Graduation Year


Document Type




Degree Name

Doctor of Philosophy (Ph.D.)

Degree Granting Department


Major Professor

Brian Space, Ph.D.

Committee Member

H. Lee Woodcock, Ph.D.

Committee Member

David Rogers, Ph.D.

Committee Member

Inna Ponomareva, Ph.D.

Committee Member

Shengqian Ma, Ph.D.


air purification, gas sorption, metal-organic frameworks, porous materials, molecular simulation, materials engineering, monte carlo, molecular dynamics, electronic structure, quantum chemistry


The effect of inclusion of explicit polarization is investigated through several theoret- ical studies of crystalline porous materials herein. In addition to the use of Monte Carlo simulation for such studies, a robust molecular dynamics software is presented which is suitable for analyzing time dependent properties of gases or other molecules in porous materials and other condensed phase systems. Metal-organic frameworks (MOFs) are the main focus of the work included here, a relatively young class of materials originally in- troduced in the early 1990s. These are usually three dimensional crystalline nanoporous materials that exhibit unique properties such as gas separation, storage and catalysis. They are synthesized by the combination of a metal ion e.g. Cu2+ with an organic linker e.g. benzene dicarboxylate. They are a very popular topic of scientific research due to the diversity in possible structures and manifold utility – finding applications in electron transfer, sensing, drug release etc. Industrially, MOFs like HKUST-1 and others are on the global market for use in gas storage and separation in fuel cell and raw materials processing.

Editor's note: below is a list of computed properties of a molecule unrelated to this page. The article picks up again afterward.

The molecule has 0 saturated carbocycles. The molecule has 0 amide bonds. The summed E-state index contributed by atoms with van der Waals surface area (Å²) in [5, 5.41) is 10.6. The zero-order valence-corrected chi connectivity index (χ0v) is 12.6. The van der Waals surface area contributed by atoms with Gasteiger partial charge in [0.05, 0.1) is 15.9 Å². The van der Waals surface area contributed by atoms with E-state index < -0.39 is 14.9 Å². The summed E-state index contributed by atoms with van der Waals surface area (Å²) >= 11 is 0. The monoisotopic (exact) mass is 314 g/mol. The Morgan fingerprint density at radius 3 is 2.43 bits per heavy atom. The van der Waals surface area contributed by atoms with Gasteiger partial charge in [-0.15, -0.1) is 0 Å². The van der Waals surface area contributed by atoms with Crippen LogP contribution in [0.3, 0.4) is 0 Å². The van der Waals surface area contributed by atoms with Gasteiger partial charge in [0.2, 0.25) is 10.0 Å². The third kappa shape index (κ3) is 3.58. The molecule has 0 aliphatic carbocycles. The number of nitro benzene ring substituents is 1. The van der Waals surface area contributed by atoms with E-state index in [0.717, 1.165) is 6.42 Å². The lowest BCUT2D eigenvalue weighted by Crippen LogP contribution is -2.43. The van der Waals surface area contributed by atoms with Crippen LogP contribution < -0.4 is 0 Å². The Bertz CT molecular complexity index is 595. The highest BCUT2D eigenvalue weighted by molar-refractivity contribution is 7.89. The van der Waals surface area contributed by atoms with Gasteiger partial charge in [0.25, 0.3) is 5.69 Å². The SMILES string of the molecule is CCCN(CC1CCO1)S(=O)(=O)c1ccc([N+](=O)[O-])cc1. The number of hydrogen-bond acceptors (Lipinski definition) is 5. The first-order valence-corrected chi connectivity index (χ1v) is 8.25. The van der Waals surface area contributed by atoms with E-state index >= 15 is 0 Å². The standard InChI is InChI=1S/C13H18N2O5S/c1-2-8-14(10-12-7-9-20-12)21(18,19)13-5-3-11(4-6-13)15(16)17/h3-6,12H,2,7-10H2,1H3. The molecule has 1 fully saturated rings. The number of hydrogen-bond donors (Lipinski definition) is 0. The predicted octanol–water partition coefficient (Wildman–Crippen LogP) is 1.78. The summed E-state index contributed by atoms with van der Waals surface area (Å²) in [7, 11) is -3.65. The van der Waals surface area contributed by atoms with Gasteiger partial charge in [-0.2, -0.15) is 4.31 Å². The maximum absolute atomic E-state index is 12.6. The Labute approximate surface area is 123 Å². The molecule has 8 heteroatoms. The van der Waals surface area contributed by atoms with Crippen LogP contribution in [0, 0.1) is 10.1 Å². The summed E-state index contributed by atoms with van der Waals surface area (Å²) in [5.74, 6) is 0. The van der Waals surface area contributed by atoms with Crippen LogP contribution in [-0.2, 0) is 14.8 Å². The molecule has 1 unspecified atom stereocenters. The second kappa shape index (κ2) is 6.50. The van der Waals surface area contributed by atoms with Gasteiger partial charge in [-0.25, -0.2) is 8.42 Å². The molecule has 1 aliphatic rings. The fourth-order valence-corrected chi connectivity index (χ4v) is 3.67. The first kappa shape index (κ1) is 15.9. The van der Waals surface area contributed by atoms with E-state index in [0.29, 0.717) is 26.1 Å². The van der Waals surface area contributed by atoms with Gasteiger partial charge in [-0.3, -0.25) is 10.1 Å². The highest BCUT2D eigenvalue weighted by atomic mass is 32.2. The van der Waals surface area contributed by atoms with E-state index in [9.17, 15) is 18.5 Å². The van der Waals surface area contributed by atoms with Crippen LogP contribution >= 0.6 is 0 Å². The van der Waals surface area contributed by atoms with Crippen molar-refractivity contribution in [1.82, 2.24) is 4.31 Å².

These materials are often ideal candidates for computer simulation owing to their crystalline nature – a very large atomic system (that is, moles of particles) can be under- stood by only evaluating one or a few unit cells of the MOF, usually less than 5,000 atoms, and macroscopic properties such as gas sorption capacity and diffusion coefficients can be calculated through extrapolation of atomistic interactions in a mathematically infinite lattice. The software developed by the space group as of 2005, Massively Parallel Monte Carlo (MPMC), allows for sophisticated calculation of repulsion dispersion, electrostatic and polarization energies. In this work, Monte Carlo Molecular Dynamics (MCMD) is in- troduced, which can hybridize both methods to explore the phase space of a system with ease and better efficiency, as well as explore the effects of MOF flexibility and dynamic properties which to-date are rarely studied.

Studies involving primarily CO2, H2 and CH4 will be presented, but other gases investigated include C2 H2 , C2 H4 , C2 H6 , N2 , H2 O and others. Metal-organic materials with a wide variety of composition and structure will also be presented. Finally, features of the software MCMD will be presented for use by future studies.